Policymakers should revise their environment and natural resources management frameworks with a goal of adopting a more holistic approach that prioritizes local ecosystem-level decisionmaking. This includes enacting federal legislation that requires no net loss of ecosystem services and encourages local and state-level ecosystem management. The framework would build on the existing approach to wetlands management but would provide expanded application and account for a wider array of natural benefits. Legislation should include provisions for grant funding for research and data collection, and for the development of multi‐stakeholder, consensus‐based ecosystem management. For example, federal actions subject to review under NEPA could shift focus from considering project impacts to ecosystem services impacts. Local and state land use decisions could build upon precedent set with mitigation banking under the Clean Water Act.
It is critical to emphasize that this approach could become a major equity concern if mismanaged. Communities must be involved so that the damages and benefits are spread justly across and within communities. This is especially true when addressing the legacy of discrimination faced by environmental justice communities and determining what damage is permissible under a no-net-loss framework. Making these decisions and processes more local provides an opportunity to protect residents from this potential concern.
Federal changes should be bolstered by efforts at the state level, including through revising or adopting state-level NEPA laws to include requiring an analysis of how a project will affect ecosystems and ecosystem services in the long term.
Policymakers at all levels should reform governance structures to complement ecological boundaries. Ecologically oriented governance will prioritize the entire habitat or watershed and more effectively integrate natural systems and environmental media to better ensure impacts are accounted for and degradation is mitigated. That reorganization will necessarily require inter- and intra-governmental cooperation at all levels — federal, state, local, and tribal. Throughout, these techniques should involve communities and incorporate traditional ecological knowledge.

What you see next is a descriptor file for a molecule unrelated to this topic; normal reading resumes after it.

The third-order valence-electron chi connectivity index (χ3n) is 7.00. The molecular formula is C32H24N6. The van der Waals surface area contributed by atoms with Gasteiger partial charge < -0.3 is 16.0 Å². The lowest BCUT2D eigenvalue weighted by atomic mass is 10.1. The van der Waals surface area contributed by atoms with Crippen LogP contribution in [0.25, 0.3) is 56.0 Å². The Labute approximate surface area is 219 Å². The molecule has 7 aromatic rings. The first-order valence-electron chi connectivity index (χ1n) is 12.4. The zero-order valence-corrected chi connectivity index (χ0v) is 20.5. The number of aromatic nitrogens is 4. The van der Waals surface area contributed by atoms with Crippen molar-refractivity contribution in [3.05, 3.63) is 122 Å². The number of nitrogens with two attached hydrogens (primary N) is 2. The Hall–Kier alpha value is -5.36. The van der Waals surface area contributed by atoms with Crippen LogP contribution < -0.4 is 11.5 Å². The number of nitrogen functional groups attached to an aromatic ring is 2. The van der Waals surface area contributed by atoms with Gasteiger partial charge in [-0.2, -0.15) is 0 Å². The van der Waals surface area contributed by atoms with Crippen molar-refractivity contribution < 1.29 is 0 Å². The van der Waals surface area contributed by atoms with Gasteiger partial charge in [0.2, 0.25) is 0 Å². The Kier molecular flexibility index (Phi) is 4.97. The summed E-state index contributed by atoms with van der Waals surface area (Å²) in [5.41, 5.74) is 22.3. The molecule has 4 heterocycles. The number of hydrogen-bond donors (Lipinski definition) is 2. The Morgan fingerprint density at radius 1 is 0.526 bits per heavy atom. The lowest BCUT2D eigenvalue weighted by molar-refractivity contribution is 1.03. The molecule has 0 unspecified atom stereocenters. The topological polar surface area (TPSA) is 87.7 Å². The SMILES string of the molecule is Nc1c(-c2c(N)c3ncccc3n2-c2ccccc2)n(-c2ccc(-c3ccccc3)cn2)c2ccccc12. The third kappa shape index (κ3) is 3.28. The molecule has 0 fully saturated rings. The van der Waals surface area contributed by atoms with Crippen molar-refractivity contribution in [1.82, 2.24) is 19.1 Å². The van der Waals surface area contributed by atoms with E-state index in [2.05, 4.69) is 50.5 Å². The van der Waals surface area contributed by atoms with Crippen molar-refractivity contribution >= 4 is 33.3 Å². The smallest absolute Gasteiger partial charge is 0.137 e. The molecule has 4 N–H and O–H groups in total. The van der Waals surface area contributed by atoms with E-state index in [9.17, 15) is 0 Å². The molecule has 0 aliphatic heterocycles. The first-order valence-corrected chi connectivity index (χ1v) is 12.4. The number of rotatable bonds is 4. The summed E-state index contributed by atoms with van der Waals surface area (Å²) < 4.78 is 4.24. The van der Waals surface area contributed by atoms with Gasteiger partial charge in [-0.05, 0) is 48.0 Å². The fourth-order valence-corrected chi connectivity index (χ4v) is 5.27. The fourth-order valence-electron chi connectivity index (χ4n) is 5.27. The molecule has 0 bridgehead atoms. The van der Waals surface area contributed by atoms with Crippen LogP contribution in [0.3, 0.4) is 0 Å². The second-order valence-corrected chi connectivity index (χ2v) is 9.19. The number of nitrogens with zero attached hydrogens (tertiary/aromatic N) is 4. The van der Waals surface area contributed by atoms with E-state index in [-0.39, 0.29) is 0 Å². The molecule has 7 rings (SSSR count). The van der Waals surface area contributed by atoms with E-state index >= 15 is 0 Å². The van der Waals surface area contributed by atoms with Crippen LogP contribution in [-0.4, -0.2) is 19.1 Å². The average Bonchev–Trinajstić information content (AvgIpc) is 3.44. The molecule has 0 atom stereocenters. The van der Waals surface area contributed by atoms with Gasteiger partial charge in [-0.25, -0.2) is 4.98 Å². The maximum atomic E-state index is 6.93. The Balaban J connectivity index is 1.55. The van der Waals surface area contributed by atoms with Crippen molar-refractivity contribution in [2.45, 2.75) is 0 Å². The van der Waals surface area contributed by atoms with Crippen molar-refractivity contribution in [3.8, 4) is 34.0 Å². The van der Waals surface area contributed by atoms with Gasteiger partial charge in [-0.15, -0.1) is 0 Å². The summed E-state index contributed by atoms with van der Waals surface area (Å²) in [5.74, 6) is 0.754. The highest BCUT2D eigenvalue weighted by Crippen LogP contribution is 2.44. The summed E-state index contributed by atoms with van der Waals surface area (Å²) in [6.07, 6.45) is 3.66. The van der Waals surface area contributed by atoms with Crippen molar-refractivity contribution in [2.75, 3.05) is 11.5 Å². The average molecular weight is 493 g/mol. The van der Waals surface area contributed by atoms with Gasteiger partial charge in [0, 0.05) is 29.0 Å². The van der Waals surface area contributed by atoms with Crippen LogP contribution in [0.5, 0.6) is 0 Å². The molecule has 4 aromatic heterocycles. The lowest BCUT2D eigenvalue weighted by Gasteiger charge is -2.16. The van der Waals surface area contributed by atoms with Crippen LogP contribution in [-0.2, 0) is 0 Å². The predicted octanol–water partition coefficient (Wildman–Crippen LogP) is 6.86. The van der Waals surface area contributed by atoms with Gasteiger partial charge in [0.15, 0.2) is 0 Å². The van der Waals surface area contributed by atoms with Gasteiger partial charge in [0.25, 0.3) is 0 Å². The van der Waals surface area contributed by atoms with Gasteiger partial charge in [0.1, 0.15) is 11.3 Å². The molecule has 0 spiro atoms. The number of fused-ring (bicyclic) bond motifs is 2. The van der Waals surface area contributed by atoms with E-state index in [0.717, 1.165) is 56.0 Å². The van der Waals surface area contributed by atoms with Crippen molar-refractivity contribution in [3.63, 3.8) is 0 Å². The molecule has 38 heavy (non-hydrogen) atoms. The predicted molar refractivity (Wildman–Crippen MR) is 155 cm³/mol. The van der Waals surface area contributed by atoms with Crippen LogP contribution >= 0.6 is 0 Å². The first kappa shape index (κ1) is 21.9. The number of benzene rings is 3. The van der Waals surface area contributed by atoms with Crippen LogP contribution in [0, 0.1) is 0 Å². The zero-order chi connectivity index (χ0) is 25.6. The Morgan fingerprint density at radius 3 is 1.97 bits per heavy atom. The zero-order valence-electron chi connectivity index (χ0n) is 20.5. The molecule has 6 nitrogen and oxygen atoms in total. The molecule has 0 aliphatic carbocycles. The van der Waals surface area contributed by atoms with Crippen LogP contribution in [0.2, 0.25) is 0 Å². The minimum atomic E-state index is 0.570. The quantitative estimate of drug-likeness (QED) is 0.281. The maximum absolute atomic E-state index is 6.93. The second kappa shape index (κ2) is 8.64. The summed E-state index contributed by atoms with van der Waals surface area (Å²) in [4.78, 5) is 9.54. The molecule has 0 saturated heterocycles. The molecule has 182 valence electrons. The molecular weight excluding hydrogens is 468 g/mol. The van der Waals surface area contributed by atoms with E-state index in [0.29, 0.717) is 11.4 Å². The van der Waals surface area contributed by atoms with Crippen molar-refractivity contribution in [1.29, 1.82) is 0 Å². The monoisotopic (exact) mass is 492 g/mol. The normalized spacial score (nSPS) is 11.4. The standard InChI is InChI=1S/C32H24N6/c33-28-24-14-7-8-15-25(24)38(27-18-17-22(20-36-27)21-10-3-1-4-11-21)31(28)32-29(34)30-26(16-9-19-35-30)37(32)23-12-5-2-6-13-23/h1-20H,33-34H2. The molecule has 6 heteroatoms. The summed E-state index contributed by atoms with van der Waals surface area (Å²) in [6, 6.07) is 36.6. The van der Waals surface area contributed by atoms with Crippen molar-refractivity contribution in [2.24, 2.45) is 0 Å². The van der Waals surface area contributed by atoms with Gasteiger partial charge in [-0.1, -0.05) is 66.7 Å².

To better align ecology and governance, the U.S. Fish and Wildlife Service should be given the authority to work with multiple levels of government and private entities to negotiate land use plans that protect or enhance ecosystem services. Such authority would be particularly useful when endangered species and critical habitat are at issue, providing a protective mechanism with widespread stakeholder engagement. Bringing together all parties with jurisdiction within a given ecological context with oversight by FWS may enhance cooperation and response to ecosystem management challenges.
New and existing regional governance bodies could be provided with “pre-authorization compacts” akin to water compacts and regional electricity grid agreements to address different parts of the same environmental event or phenomenon. While arguably less comprehensive than ecosystem-level management, compacts may be more feasible and can still help facilitate responsive coordination to environmental impacts.
INJUSTICE is manifest in several dimensions across the landscape of U.S. environmental law and policy, at all levels of governance, from local actions to state and federal decisionmaking. Communities of color and low-income communities often experience higher releases of pollutants, siting of undesirable land uses, and lack of access to environmental benefits and amenities. These same communities already bear a substantial health, social, and economic burden from pollutants, poorer access to healthy living spaces, effects of poverty, and inadequate access to health care. Even where pollutants and practices are similar to those experienced elsewhere, the addition of these burdens to existing health, socioeconomic, and community conditions can have greater cumulative adverse impacts on such environmental justice community residents.
At the federal level, the framework for environmental justice has been almost entirely based on executive orders and agency memoranda, rather than on enforceable laws and regulations. Environmental justice gained formal federal recognition in Executive Order 12898, “Federal Actions To Address Environmental Justice in Minority Populations and Low-Income Populations,” issued by President Clinton in 1994, and still in effect today.